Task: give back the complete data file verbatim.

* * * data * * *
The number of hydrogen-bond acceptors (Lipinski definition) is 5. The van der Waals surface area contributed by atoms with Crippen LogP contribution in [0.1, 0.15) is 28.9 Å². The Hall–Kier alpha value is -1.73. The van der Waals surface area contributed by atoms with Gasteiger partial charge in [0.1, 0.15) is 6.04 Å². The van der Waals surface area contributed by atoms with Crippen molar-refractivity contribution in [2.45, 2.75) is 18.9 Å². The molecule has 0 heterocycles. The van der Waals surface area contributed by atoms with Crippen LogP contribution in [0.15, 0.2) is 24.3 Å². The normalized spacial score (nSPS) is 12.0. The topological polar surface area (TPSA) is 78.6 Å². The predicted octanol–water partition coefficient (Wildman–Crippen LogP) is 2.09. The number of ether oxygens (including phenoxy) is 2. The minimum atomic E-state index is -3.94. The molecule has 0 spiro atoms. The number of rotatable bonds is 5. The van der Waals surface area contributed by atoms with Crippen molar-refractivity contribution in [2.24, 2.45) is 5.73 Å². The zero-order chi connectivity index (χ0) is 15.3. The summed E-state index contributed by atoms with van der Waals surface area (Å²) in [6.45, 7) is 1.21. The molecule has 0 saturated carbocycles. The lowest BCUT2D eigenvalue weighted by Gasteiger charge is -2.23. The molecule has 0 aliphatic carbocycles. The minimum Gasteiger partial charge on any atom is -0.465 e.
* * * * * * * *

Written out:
The number of hydrogen-bond acceptors (Lipinski definition) is 5. The van der Waals surface area contributed by atoms with Crippen LogP contribution in [0.1, 0.15) is 28.9 Å². The Hall–Kier alpha value is -1.73. The van der Waals surface area contributed by atoms with Gasteiger partial charge in [0.1, 0.15) is 6.04 Å². The van der Waals surface area contributed by atoms with Crippen molar-refractivity contribution in [2.45, 2.75) is 18.9 Å². The molecule has 0 heterocycles. The van der Waals surface area contributed by atoms with Crippen LogP contribution in [0.15, 0.2) is 24.3 Å². The normalized spacial score (nSPS) is 12.0. The topological polar surface area (TPSA) is 78.6 Å². The predicted octanol–water partition coefficient (Wildman–Crippen LogP) is 2.09. The number of ether oxygens (including phenoxy) is 2. The minimum atomic E-state index is -3.94. The molecule has 0 spiro atoms. The number of rotatable bonds is 5. The van der Waals surface area contributed by atoms with Crippen molar-refractivity contribution in [2.24, 2.45) is 5.73 Å². The zero-order chi connectivity index (χ0) is 15.3. The summed E-state index contributed by atoms with van der Waals surface area (Å²) in [6.45, 7) is 1.21. The molecule has 0 saturated carbocycles. The lowest BCUT2D eigenvalue weighted by Gasteiger charge is -2.23. The molecule has 0 aliphatic carbocycles. The minimum Gasteiger partial charge on any atom is -0.465 e.